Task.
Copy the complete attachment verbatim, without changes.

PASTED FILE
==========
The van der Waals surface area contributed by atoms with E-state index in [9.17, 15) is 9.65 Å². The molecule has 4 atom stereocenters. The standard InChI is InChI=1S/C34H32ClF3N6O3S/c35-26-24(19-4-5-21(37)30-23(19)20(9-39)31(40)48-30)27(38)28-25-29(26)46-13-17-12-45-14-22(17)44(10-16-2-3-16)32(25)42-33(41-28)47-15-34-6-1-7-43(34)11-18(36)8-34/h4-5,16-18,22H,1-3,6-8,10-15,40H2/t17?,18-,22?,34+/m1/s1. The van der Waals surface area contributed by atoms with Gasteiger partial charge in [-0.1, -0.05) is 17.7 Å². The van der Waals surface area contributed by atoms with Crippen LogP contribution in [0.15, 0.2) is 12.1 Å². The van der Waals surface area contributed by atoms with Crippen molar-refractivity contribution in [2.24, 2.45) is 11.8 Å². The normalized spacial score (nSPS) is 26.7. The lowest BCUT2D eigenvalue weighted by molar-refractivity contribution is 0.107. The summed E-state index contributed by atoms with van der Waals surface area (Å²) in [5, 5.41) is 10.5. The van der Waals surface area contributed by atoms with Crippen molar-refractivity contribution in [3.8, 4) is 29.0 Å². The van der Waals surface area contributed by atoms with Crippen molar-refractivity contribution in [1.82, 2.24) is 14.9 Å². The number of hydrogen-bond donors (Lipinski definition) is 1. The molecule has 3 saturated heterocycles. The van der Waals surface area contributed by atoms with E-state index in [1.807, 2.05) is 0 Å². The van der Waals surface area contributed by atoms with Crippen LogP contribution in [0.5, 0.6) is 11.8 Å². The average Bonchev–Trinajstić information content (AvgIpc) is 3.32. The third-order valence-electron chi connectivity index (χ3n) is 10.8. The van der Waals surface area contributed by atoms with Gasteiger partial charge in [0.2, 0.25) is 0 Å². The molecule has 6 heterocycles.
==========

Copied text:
The van der Waals surface area contributed by atoms with E-state index in [9.17, 15) is 9.65 Å². The molecule has 4 atom stereocenters. The standard InChI is InChI=1S/C34H32ClF3N6O3S/c35-26-24(19-4-5-21(37)30-23(19)20(9-39)31(40)48-30)27(38)28-25-29(26)46-13-17-12-45-14-22(17)44(10-16-2-3-16)32(25)42-33(41-28)47-15-34-6-1-7-43(34)11-18(36)8-34/h4-5,16-18,22H,1-3,6-8,10-15,40H2/t17?,18-,22?,34+/m1/s1. The van der Waals surface area contributed by atoms with Gasteiger partial charge in [-0.1, -0.05) is 17.7 Å². The van der Waals surface area contributed by atoms with Crippen LogP contribution in [0.15, 0.2) is 12.1 Å². The van der Waals surface area contributed by atoms with Crippen molar-refractivity contribution in [2.24, 2.45) is 11.8 Å². The normalized spacial score (nSPS) is 26.7. The lowest BCUT2D eigenvalue weighted by molar-refractivity contribution is 0.107. The summed E-state index contributed by atoms with van der Waals surface area (Å²) in [5, 5.41) is 10.5. The van der Waals surface area contributed by atoms with Crippen molar-refractivity contribution in [3.8, 4) is 29.0 Å². The van der Waals surface area contributed by atoms with Crippen molar-refractivity contribution in [1.82, 2.24) is 14.9 Å². The number of hydrogen-bond donors (Lipinski definition) is 1. The molecule has 3 saturated heterocycles. The van der Waals surface area contributed by atoms with E-state index in [1.807, 2.05) is 0 Å². The van der Waals surface area contributed by atoms with Crippen LogP contribution in [0.5, 0.6) is 11.8 Å². The average Bonchev–Trinajstić information content (AvgIpc) is 3.32. The third-order valence-electron chi connectivity index (χ3n) is 10.8. The van der Waals surface area contributed by atoms with Gasteiger partial charge in [0.2, 0.25) is 0 Å². The molecule has 6 heterocycles.